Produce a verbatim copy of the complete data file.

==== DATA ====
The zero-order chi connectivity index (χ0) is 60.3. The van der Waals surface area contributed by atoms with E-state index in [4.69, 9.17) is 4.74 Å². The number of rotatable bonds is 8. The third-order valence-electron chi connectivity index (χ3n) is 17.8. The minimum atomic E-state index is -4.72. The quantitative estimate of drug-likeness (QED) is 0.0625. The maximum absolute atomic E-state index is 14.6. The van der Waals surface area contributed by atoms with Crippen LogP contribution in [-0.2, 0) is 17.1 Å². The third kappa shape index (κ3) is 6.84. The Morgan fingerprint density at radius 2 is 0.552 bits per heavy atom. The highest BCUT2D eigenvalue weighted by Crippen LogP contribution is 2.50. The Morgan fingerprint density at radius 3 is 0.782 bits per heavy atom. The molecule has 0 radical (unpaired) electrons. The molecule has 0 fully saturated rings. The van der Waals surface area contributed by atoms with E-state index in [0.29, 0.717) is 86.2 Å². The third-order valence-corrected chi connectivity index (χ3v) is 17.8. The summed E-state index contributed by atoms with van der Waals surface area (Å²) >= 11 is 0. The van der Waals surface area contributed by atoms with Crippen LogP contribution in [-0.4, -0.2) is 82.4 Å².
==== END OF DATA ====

The zero-order chi connectivity index (χ0) is 60.3. The van der Waals surface area contributed by atoms with E-state index in [4.69, 9.17) is 4.74 Å². The number of rotatable bonds is 8. The third-order valence-electron chi connectivity index (χ3n) is 17.8. The minimum atomic E-state index is -4.72. The quantitative estimate of drug-likeness (QED) is 0.0625. The maximum absolute atomic E-state index is 14.6. The van der Waals surface area contributed by atoms with Crippen LogP contribution in [-0.2, 0) is 17.1 Å². The third kappa shape index (κ3) is 6.84. The Morgan fingerprint density at radius 2 is 0.552 bits per heavy atom. The highest BCUT2D eigenvalue weighted by Crippen LogP contribution is 2.50. The Morgan fingerprint density at radius 3 is 0.782 bits per heavy atom. The molecule has 0 radical (unpaired) electrons. The molecule has 0 fully saturated rings. The van der Waals surface area contributed by atoms with E-state index in [0.29, 0.717) is 86.2 Å². The third-order valence-corrected chi connectivity index (χ3v) is 17.8. The summed E-state index contributed by atoms with van der Waals surface area (Å²) >= 11 is 0. The van der Waals surface area contributed by atoms with Crippen LogP contribution in [-0.4, -0.2) is 82.4 Å².